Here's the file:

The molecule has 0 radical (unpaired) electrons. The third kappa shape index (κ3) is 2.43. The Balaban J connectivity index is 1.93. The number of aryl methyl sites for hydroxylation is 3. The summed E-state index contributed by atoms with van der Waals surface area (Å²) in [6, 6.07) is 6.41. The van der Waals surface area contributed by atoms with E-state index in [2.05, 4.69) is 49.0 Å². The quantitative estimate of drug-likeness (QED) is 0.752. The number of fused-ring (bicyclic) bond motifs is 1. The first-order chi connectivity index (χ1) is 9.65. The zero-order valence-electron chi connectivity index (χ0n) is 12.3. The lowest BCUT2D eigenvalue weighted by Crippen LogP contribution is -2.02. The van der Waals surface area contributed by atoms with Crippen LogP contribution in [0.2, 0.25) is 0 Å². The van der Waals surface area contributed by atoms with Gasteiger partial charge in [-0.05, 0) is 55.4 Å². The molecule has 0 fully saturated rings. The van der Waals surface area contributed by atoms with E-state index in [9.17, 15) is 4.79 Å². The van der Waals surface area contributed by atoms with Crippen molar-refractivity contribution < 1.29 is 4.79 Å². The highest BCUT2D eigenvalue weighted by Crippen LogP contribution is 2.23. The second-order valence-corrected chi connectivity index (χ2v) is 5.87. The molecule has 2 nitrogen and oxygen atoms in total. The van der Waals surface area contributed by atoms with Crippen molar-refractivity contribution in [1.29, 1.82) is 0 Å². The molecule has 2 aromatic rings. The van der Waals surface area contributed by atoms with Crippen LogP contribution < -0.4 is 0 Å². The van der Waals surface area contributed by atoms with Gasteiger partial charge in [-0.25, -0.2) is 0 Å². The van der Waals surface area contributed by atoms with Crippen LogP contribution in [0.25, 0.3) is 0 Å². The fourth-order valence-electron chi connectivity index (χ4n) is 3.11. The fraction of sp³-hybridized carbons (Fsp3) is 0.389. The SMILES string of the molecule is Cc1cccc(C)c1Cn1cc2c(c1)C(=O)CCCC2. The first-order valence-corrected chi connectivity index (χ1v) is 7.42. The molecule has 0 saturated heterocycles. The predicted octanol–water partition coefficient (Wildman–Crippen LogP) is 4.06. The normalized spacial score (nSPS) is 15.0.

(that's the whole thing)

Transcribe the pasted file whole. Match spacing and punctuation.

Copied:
The molecule has 0 radical (unpaired) electrons. The third kappa shape index (κ3) is 2.43. The Balaban J connectivity index is 1.93. The number of aryl methyl sites for hydroxylation is 3. The summed E-state index contributed by atoms with van der Waals surface area (Å²) in [6, 6.07) is 6.41. The van der Waals surface area contributed by atoms with E-state index in [2.05, 4.69) is 49.0 Å². The quantitative estimate of drug-likeness (QED) is 0.752. The number of fused-ring (bicyclic) bond motifs is 1. The first-order chi connectivity index (χ1) is 9.65. The zero-order valence-electron chi connectivity index (χ0n) is 12.3. The lowest BCUT2D eigenvalue weighted by Crippen LogP contribution is -2.02. The van der Waals surface area contributed by atoms with Crippen LogP contribution in [0.2, 0.25) is 0 Å². The van der Waals surface area contributed by atoms with Gasteiger partial charge in [-0.05, 0) is 55.4 Å². The molecule has 0 fully saturated rings. The van der Waals surface area contributed by atoms with E-state index in [9.17, 15) is 4.79 Å². The van der Waals surface area contributed by atoms with Crippen molar-refractivity contribution < 1.29 is 4.79 Å². The highest BCUT2D eigenvalue weighted by Crippen LogP contribution is 2.23. The second-order valence-corrected chi connectivity index (χ2v) is 5.87. The molecule has 2 nitrogen and oxygen atoms in total. The van der Waals surface area contributed by atoms with Crippen molar-refractivity contribution in [1.29, 1.82) is 0 Å². The molecule has 2 aromatic rings. The van der Waals surface area contributed by atoms with Crippen LogP contribution < -0.4 is 0 Å². The van der Waals surface area contributed by atoms with Gasteiger partial charge in [-0.25, -0.2) is 0 Å². The van der Waals surface area contributed by atoms with Crippen LogP contribution in [0.25, 0.3) is 0 Å². The fourth-order valence-electron chi connectivity index (χ4n) is 3.11. The fraction of sp³-hybridized carbons (Fsp3) is 0.389. The SMILES string of the molecule is Cc1cccc(C)c1Cn1cc2c(c1)C(=O)CCCC2. The first-order valence-corrected chi connectivity index (χ1v) is 7.42. The molecule has 0 saturated heterocycles. The predicted octanol–water partition coefficient (Wildman–Crippen LogP) is 4.06. The normalized spacial score (nSPS) is 15.0.